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The Crisis Affecting Indigenous Women
Indigenous women face some of the most shocking statistics of violence of any group. Monycka Snowbird shares the historical trauma that haunts Indigenous women to this day.
Recently we have witnessed some important milestones in achieving increased visibility of Indigenous people in mainstream media with the national coverage of mascot changes, the election of Native representatives, and awareness related to the Missing and Murdered Indigenous Women (MMIW) or the more inclusive, Missing and Murdered Indigenous Relatives (MMIR) crisis across our country. This representation impacts the way we address a multitude of issues that Native people face in a very intersectional way, specifically related to our safety.
This crisis has deep historical roots. The first documented case of trafficking of Indigenous women came from a letter written by Christopher Columbus in 1500. He wrote to Doña Juana de la Torre, a nurse in the court of Queen Isabella, that “A hundred castellanos are since easily obtained for a girl and there are many dealers who begin to locate girls; those from nine to ten are actually in highest demand.” The legacy of those first documented instances of trafficking has had lasting effects on Indigenous people today, especially for our women.
I have the honor of working with Indigenous survivors in Colorado Springs at Haseya Advocate Program, which is currently the only urban Indian response to domestic violence and sexual assault in Colorado. In my work as an advocate, I witness the resiliency of our people every day. I watch as Indigenous women overcome hardships and atrocities that would be debilitating for so many. I see survivors heal through culturally centered support and our traditional teachings. There is a saying attributed to the Cheyenne people that a nation is not conquered until the hearts of its women are on the ground. I believe this is how our people have remained strong and will continue to thrive, because Indigenous women are indomitable.
This past summer, Haseya was able to collaborate with local artist Gregg Deal during the installation of his mural, Take Back the Power, the largest MMIW/R awareness mural in the country. While he painted, we helped to educate people on why the topic of this mural was so significant to Indigenous people. The media coverage related to his artwork has provided additional exposure for Haseya as well.
Many Indigenous women come from communities with issues secondary to historical trauma such as poverty, high suicide rates, substance abuse, and child welfare involvement, which traffickers believe make them more vulnerable and easy targets. Many reservations are also located in close proximity to the operations of extractive resource industries, such as natural gas, oil, and mining. The “man camps” that house workers at these sites drastically and suddenly increase the populations of rural areas and become a significant strain on local infrastructure, specifically for law enforcement. Crime rates, including prostitution and trafficking, tend to increase in proximity of these camps. A number of reports show direct correlation between man camps and sexual violence against Indigenous women. Or, as many advocates see it, violence against the land results in violence against our women.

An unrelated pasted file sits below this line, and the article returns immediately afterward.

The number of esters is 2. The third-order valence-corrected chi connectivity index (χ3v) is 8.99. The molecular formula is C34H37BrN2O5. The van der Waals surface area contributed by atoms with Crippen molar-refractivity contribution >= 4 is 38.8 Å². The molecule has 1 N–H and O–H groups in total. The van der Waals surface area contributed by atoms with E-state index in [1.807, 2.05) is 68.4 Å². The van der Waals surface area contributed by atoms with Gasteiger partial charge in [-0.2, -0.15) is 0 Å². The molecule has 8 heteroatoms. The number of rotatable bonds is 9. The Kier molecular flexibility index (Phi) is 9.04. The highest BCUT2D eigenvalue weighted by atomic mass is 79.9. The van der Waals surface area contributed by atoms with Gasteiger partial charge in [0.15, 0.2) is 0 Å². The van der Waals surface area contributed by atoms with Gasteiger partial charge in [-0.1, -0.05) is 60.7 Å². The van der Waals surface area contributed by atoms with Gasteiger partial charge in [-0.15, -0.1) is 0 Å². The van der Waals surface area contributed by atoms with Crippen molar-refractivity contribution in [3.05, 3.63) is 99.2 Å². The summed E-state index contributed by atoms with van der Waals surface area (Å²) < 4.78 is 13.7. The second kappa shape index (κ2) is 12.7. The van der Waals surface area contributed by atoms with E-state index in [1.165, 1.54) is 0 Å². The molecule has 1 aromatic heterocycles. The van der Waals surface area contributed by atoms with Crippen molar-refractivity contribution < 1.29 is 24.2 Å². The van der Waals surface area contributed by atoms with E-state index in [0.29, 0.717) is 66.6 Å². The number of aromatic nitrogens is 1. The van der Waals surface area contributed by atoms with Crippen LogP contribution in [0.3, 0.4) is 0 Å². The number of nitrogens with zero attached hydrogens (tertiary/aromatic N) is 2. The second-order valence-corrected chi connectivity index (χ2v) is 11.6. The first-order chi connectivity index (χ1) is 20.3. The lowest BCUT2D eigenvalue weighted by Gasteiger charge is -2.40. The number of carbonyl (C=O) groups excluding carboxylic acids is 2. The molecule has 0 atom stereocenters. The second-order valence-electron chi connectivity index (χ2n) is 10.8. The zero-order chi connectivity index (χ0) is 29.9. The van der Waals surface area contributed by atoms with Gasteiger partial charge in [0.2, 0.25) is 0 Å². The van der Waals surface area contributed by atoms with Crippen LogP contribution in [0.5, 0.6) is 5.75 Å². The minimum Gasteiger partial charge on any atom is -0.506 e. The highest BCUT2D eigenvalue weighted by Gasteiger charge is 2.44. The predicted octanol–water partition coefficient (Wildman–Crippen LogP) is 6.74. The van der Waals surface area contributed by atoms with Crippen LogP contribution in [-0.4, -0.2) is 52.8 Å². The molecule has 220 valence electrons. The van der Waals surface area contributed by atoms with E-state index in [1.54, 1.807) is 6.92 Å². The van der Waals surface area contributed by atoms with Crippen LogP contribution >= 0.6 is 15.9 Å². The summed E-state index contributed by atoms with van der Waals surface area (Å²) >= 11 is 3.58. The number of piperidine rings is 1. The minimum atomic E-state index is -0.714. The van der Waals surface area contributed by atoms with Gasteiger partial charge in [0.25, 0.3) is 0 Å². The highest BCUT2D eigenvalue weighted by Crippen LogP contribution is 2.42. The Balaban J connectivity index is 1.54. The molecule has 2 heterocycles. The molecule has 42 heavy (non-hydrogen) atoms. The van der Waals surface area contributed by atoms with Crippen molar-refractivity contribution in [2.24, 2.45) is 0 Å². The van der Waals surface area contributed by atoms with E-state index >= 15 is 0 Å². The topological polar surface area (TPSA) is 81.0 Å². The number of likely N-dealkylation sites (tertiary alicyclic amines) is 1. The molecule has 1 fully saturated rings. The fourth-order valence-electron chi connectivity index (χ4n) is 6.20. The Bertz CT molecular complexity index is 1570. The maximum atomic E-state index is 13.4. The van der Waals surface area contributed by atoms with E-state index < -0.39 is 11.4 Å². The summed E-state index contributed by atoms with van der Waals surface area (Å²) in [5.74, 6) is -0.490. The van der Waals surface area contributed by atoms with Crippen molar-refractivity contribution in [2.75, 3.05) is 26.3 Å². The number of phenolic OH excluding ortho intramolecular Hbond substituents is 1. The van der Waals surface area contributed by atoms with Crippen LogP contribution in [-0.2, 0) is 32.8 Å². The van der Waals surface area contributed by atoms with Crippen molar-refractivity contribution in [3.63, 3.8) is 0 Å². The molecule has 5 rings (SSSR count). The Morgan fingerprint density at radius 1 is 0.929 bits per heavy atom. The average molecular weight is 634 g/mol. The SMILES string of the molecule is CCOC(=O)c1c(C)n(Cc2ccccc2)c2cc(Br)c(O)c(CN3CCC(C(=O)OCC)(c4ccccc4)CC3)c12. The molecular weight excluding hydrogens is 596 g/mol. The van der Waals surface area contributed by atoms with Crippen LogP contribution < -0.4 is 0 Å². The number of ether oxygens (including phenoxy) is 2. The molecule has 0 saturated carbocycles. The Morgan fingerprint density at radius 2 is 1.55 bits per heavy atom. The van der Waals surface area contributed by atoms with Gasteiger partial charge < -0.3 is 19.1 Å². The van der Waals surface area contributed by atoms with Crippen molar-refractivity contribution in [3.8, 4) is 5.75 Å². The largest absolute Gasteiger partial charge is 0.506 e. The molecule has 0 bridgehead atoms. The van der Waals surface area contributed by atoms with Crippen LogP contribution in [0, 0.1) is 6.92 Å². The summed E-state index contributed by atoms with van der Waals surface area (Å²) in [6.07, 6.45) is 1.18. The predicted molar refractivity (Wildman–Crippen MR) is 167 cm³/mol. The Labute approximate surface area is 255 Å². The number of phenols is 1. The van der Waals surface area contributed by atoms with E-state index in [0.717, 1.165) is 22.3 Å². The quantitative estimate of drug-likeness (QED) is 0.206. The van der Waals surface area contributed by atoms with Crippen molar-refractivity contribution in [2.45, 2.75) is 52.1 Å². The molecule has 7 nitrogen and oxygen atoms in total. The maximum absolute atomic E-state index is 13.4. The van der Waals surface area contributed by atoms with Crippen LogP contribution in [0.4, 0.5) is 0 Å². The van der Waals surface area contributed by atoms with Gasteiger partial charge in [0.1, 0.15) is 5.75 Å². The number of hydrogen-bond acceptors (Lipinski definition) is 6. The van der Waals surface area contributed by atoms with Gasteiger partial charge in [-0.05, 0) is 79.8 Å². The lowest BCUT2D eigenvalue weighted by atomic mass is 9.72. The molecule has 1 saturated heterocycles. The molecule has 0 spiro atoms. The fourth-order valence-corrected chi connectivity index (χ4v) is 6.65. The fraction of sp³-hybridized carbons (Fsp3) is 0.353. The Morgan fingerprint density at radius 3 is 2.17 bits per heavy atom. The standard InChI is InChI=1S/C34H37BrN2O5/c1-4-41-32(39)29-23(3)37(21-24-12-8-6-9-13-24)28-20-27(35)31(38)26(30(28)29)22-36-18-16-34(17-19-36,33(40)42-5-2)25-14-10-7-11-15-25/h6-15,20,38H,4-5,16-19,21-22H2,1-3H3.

Indigenous women face some of the most shocking statistics of violence of any group. According to the National Congress of American Indians, Native American women are murdered or go missing at a higher rate than any ethnic group in the United States, four out of five Native women will experience violence within their lifetime, more than half of Native women will experience sexual assault or domestic violence, and 96 percent of that violence is at the hands of a non-Native perpetrator. Due to this disproportionate violence, the Title IX—Safety for Indian Women bill was included in the 2013 reauthorization of the Violence Against Women Act (VAWA). Up until its passage, there were little-to-no consequences for intimate partner violence committed by non-tribal members on tribal land.
In addition to VAWA protections, recent legislative steps have been taken to protect Indigenous women. The Not Invisible Act was passed in 2019 to require that the Department of the Interior must designate an official within the Bureau of Indian Affairs to coordinate prevention efforts related to MMIR and human trafficking of Indians. Savanna’s Act (named for Savanna LaFontaine-Greywind) was just passed in 2020 to require the Department of Justice to develop law enforcement and justice protocols to address the MMIR crisis. Due to the lack of tracking by many law enforcement agencies and common cultural misidentification, we do not have an accurate number of how many MMIR there currently are, but MMIWUSA states there are more than 9,000 in their database. I am hopeful that with the new legislation, combined with a growing sense of urgency both at the state and national levels, we will see some of these rates decline. Lives literally depend on it.
This article is part of a series through a partnership with the Colorado Commission of Indian Affairs to elevate Indigenous perspectives and reflections. For more in The Colorado Magazine:
Vision and Visibility Kathryn Redhorse, director of the Colorado Commission on Indian Affairs, reflects on 2020 as a potential turning point in American Indian and Alaska Native communities’ long struggle for visibility, acknowledgment, and social justice.
Collective Loss, Collaborative Recovery Ernest House, Jr. (Ute Mountain Ute) comes from an extremely long line of environmental stewards. In times of environmental disaster like Colorado’s wildfires of 2020, he sees opportunities to work together. “The threats to our lands are intertwined, but so are the benefits of protecting them,” he notes.